Josh Turner Celebrates Platinum for Your Man

Singer-Songwriter's Parents on Hand for Lunchtime Party in Nashville

Flanked by his proud mom and dad, Josh Turner accepted the second platinum album of his career — this one for Your Man — at a party held Tuesday (Oct. 10) in Nashville. He also used the occasion to note the birth of his first child, Hampton Otis Turner, on Friday (Oct. 6). The luncheon celebration took place at Nashville’s trendy Cabana restaurant near Music Row.

A platinum designation means record stores have ordered at least 1 million copies of the album.

Turner, whose first platinum CD was Long Black Train, said he’d lately been asking himself, “Why are all these good things happening to me? I don’t understand it. It’s overwhelming.” Observing that a recording artist’s life is not all glamour, he continued, “There’s been a lot of challenges I’ve had to go through.” His enduring aim, he said, has simply been to be “a household name and have people to come to me for good music.”

Chief among the dozens of people Turner thanked for the success of his albums was Luke Lewis, who came in to head MCA Records not long after the South Carolina-born singer signed to the label. “Luke and I just hit it off,” he explained, “right after I gave him that Hank Williams bobblehead.”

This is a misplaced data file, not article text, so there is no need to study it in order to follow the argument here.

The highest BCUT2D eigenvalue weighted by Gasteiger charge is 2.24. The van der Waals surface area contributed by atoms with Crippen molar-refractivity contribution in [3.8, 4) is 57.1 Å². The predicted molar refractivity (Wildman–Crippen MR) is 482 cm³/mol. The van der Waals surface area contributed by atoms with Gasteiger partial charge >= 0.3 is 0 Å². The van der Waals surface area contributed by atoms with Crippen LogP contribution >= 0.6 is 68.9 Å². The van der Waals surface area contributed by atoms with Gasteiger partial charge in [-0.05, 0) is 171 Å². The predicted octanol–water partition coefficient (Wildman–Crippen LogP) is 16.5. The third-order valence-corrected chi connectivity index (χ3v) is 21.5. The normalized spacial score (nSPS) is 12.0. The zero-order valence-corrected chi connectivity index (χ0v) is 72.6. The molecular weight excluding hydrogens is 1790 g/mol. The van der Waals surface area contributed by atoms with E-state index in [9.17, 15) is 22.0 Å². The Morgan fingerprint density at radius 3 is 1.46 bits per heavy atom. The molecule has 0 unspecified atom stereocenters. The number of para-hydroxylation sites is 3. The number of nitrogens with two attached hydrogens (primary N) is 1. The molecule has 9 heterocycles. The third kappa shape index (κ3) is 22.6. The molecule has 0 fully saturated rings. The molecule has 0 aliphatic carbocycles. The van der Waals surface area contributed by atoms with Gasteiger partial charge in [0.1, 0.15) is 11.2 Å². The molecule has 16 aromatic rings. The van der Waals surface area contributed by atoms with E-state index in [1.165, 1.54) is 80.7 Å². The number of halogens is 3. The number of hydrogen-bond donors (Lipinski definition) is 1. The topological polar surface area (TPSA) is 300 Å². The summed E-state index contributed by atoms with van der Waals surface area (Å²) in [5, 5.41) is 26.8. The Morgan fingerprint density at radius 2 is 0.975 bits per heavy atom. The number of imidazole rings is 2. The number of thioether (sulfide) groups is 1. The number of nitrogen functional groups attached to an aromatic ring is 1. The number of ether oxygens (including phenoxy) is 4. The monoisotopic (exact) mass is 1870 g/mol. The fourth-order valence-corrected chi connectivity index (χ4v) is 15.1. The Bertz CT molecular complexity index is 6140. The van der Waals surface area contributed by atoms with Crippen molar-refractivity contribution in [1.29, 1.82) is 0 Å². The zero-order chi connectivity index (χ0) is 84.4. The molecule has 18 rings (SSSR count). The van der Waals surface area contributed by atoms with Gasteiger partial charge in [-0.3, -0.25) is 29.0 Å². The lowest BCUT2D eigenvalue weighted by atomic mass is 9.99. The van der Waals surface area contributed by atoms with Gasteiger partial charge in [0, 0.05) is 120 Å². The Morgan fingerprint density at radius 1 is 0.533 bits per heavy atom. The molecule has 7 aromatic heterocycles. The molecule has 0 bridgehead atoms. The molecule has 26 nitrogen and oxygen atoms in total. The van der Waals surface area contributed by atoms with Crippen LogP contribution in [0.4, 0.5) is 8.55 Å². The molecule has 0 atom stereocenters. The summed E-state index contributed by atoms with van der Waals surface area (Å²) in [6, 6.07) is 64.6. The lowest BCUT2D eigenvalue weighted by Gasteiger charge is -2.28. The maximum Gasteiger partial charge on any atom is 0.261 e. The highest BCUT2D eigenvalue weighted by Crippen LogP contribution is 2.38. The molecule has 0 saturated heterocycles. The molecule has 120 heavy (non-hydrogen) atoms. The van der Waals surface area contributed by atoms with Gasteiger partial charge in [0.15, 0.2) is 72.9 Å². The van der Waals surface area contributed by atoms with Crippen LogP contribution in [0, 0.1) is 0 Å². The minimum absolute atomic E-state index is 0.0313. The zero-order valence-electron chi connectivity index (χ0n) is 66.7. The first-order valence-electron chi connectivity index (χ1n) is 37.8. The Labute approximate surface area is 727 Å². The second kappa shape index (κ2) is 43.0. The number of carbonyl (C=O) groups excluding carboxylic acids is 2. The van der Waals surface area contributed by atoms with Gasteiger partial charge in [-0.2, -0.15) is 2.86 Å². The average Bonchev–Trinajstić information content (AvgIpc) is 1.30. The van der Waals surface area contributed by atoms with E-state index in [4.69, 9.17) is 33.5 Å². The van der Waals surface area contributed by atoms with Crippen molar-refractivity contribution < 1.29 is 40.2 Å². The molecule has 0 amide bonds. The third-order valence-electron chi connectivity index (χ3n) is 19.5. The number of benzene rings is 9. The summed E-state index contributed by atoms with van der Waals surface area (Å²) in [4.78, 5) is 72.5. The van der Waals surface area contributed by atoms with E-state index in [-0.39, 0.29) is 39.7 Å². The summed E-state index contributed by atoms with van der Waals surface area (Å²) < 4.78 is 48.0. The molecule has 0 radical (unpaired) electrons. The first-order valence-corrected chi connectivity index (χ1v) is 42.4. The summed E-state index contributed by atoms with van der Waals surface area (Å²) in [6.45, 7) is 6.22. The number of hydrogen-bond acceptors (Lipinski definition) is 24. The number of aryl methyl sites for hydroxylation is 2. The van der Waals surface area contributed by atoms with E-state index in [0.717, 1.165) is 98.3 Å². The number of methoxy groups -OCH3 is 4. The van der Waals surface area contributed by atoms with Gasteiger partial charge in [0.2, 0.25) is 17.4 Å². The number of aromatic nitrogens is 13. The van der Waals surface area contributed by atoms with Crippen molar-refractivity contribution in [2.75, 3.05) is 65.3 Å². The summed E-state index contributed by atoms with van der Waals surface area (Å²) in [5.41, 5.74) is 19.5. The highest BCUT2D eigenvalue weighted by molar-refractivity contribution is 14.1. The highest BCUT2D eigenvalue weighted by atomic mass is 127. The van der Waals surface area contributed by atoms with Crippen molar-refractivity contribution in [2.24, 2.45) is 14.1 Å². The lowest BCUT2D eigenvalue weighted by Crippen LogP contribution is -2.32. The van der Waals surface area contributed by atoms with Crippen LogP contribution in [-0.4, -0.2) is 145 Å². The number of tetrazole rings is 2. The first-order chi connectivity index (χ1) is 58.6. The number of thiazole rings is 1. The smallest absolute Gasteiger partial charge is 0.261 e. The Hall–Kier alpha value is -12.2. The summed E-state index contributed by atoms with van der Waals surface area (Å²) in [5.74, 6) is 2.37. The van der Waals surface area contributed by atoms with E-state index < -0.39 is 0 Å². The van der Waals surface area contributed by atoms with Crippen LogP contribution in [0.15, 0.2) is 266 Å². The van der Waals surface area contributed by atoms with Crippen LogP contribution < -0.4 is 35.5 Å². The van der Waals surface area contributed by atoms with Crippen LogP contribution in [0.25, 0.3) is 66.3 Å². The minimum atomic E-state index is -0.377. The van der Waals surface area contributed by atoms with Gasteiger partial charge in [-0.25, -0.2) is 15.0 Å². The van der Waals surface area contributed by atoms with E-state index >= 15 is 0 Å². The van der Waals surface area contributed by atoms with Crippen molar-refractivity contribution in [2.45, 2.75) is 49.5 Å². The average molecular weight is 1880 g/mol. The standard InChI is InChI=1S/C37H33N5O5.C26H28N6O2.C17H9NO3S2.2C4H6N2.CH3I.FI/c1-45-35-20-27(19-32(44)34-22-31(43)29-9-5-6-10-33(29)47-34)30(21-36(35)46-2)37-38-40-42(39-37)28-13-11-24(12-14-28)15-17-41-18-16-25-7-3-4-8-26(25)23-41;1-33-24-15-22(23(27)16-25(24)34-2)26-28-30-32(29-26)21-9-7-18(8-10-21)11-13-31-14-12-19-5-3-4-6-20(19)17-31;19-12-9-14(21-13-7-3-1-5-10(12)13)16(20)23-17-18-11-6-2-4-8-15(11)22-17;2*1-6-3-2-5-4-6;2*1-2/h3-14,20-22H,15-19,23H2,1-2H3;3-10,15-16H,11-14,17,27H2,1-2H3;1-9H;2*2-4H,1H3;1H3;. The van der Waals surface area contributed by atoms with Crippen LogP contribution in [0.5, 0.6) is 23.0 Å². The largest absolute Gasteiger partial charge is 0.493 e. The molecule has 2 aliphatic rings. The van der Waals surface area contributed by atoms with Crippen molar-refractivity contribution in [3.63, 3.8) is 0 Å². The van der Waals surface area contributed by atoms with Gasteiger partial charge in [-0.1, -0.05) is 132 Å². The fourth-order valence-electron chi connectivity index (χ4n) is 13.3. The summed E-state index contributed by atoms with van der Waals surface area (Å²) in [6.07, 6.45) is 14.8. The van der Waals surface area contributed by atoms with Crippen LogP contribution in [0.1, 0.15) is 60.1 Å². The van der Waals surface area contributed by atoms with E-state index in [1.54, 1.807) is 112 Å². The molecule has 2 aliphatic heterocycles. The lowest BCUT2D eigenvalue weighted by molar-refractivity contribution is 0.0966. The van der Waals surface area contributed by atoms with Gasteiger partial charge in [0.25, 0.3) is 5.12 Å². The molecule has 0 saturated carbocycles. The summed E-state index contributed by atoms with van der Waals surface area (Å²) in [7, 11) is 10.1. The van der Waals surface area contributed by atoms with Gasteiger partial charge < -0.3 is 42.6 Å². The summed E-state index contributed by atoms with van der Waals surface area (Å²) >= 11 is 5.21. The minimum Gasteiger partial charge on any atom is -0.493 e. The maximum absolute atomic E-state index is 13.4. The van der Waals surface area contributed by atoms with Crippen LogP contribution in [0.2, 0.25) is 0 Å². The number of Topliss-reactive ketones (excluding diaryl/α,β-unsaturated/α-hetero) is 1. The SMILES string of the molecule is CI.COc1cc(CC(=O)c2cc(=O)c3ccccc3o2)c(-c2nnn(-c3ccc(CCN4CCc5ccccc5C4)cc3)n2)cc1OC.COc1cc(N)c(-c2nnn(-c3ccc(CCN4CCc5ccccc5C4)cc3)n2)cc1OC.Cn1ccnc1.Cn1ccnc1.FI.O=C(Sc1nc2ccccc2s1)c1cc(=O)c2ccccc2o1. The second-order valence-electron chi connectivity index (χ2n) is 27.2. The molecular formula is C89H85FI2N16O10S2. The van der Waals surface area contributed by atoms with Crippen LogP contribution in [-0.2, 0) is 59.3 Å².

Turner then invited his parents, Joe and Karen, to stand beside him. He praised them for recognizing his singing talent and making him put it to use — even though he initially resisted. “I didn’t want to get in front of crowds,” he admitted. “I had stage fright.”

Lewis paid tribute to two figures who had been crucial to Turner’s career but who weren’t at the party: Mark Wright, the record producer who signed him to MCA, and Jody Williams, the music publisher who gave him his first song publishing deal.

Partygoers included Frank Rogers, Turner’s producer; Ted Greene, his manager; Grand Ole Opry manager Pete Fisher; and songwriters John Scott Sherrill, Shawn Camp and Billy Burnette.

Edward Morris is a veteran of country music journalism. He lives in Nashville, Tennessee, and is a frequent contributor to